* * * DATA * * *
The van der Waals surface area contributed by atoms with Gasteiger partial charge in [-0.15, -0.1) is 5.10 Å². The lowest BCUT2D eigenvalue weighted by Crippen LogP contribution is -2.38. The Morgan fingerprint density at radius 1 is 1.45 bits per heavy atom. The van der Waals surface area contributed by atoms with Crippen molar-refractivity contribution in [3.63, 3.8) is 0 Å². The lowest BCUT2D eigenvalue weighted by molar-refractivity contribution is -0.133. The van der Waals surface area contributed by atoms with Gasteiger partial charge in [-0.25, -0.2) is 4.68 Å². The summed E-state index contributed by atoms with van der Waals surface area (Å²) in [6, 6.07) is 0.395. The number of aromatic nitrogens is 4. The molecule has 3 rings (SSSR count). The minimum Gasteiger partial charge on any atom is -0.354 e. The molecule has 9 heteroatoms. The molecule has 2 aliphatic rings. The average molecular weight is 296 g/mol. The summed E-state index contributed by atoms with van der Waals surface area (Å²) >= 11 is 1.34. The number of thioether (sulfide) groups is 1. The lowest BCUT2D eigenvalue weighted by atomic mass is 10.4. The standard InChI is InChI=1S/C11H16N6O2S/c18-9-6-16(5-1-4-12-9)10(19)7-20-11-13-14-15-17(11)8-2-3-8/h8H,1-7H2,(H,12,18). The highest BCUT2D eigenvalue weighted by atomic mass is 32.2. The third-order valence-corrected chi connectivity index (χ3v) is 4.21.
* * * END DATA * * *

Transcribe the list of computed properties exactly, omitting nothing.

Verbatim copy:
The van der Waals surface area contributed by atoms with Gasteiger partial charge in [-0.15, -0.1) is 5.10 Å². The lowest BCUT2D eigenvalue weighted by Crippen LogP contribution is -2.38. The Morgan fingerprint density at radius 1 is 1.45 bits per heavy atom. The van der Waals surface area contributed by atoms with Crippen molar-refractivity contribution in [3.63, 3.8) is 0 Å². The lowest BCUT2D eigenvalue weighted by molar-refractivity contribution is -0.133. The van der Waals surface area contributed by atoms with Gasteiger partial charge in [-0.25, -0.2) is 4.68 Å². The summed E-state index contributed by atoms with van der Waals surface area (Å²) in [6, 6.07) is 0.395. The number of aromatic nitrogens is 4. The molecule has 3 rings (SSSR count). The minimum Gasteiger partial charge on any atom is -0.354 e. The molecule has 9 heteroatoms. The molecule has 2 aliphatic rings. The average molecular weight is 296 g/mol. The summed E-state index contributed by atoms with van der Waals surface area (Å²) >= 11 is 1.34. The number of thioether (sulfide) groups is 1. The lowest BCUT2D eigenvalue weighted by atomic mass is 10.4. The standard InChI is InChI=1S/C11H16N6O2S/c18-9-6-16(5-1-4-12-9)10(19)7-20-11-13-14-15-17(11)8-2-3-8/h8H,1-7H2,(H,12,18). The highest BCUT2D eigenvalue weighted by atomic mass is 32.2. The third-order valence-corrected chi connectivity index (χ3v) is 4.21.